About Cheryl Burkhart-Kriesel
I often tell people I wear two hats – one as a faculty member of the university and the other as an agri-business co-owner/operator. Both keep me very busy, but they also work together to keep me grounded in issues critical to rural communities.
What is your position at the University of Nebraska-Lincoln?
I am a professor in Agricultural Economics and Extension Specialist where I am focused on community development. My office is at the Panhandle Research and Extension Center in Scottsbluff. I’ve had several positions over the years with the University of Nebraska including work as a regional Extension Educator and as a Learning Center Coordinator. Since 2001, I have been in this position primarily serving the panhandle region but also offering statewide expertise and community advisement when needed. I was asked recently to function as a convener for the Extension component of the IANR Rural Prosperity Nebraska Hub.
What drew you to the University of Nebraska-Lincoln?
I love to learn and I am passionate about both agriculture and rural communities in Nebraska. My current position marries those interests very well.
What aspect of working in an educational setting do you enjoy the most?
We are blessed in Nebraska with research and extension centers across the state. Working at the Panhandle Research and Extension Center is a great opportunity to interact with faculty who have various ag-related expertise on a one-to-one basis. We get to know each other – there is tremendous respect and collegiality. We live the notion of trans-disciplinary.
What do you consider your greatest achievement?
On the academic side, working with several USDA funded research projects has been very fulfilling. I enjoy seeing the basic research translated into opportunities for behavior change. One project, working with new resident recruitment and retention, has been very rewarding. Starting with a USDA grant in western Nebraska, the work has grown to include research in both North and South Dakota with the results of the project being translated into a community process now used in eight states. On the agri-business side, maintaining and growing a business for over 35 years is a real accomplishment. Starting as a local then regional small grain certified seed business, we are now adding a component to our business to grow, condition and market food-grade waxy millet to overseas buyers. When you load out shipping containers destined to Japan and South Korea from a location near Gurley, Nebraska, population 200, you realize how small the world really is. I would be amiss if I did not mention my involvement with the Nebraska Wheat Growers Association as an accomplishment as well. I served on the Board of Directors for many years and was ultimately elected President. I was humbled by their support.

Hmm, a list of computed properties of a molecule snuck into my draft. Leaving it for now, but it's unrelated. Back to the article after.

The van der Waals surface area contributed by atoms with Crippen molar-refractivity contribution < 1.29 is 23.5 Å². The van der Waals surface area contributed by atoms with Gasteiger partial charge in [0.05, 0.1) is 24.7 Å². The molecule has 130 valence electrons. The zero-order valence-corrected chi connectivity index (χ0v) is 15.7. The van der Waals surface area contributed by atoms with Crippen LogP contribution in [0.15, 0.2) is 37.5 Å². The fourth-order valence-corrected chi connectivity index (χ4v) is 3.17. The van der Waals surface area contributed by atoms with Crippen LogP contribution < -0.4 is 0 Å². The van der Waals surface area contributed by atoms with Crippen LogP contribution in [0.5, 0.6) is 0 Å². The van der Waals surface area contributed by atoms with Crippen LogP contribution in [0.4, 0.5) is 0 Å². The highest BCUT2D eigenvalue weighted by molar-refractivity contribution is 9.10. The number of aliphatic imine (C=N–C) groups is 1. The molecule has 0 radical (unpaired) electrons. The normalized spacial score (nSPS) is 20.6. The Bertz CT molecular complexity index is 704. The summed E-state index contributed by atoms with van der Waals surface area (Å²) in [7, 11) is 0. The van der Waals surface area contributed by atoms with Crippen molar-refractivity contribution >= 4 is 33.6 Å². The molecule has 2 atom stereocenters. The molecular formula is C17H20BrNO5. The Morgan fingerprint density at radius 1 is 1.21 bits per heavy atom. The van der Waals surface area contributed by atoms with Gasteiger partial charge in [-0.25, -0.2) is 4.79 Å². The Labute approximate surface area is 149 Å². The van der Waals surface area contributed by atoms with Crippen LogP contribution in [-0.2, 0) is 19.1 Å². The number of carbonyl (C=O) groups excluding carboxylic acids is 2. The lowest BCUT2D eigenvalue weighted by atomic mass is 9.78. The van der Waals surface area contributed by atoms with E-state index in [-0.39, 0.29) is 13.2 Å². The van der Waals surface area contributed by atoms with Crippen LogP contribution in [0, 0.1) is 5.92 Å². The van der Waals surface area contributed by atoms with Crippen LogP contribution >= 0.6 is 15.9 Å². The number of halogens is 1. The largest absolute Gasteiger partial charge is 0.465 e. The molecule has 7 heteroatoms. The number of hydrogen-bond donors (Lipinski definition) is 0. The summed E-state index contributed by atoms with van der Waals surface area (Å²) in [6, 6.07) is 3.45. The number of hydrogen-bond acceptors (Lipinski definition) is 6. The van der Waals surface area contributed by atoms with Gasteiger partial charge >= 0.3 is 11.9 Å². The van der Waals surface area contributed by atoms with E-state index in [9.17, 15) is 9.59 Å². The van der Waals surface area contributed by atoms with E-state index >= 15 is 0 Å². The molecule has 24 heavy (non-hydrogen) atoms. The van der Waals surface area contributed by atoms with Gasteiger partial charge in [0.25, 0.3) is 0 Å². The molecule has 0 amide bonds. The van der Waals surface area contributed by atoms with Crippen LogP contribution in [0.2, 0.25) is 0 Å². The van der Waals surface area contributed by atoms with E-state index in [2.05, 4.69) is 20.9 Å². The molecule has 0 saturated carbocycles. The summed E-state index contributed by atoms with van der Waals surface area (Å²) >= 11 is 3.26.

What is something that most people don’t know about you?
Many people don’t know that I am the primary combine operator for our business, Kriesel Certified Seed, during wheat harvest. Long hours and constant vigilance are required because so many things can go wrong very quickly. But it is also very satisfying seeing 30 ft of beautifully golden wheat roll into your header and be pulled into the machine – it is almost Zen-like. In the cab with all the high-tech features, you can see a map being made of the harvested field and know an estimated yield and moisture in real-time. It is a bit uncommon to have a woman operating a combine. I get a lot of “double takes” when I meet custom cutters in their machines on the county road moving from field to field. A true confession - I have even been known to attach a UNL flag to the cab of our red Case-IH combine for a little pizzazz and to perhaps irritate the customer harvesters from other states!
What is your life like outside of work?
With two very demanding jobs, life outside work is pretty rare. But both my husband I enjoy getting out to observe nature. He enjoys hunting, especially turkey hunting in the spring. So I go along for the experience of seeing the vegetation and wildlife in the spring, which can be totally amazing. Many years ago, he set a goal of hunting turkeys in every state. Right now we only have five southern states plus the state of Hawaii left (for those that wonder… the only state without turkeys is Alaska). We have also harvested birds from all six subspecies, with two sub-species being in Mexico.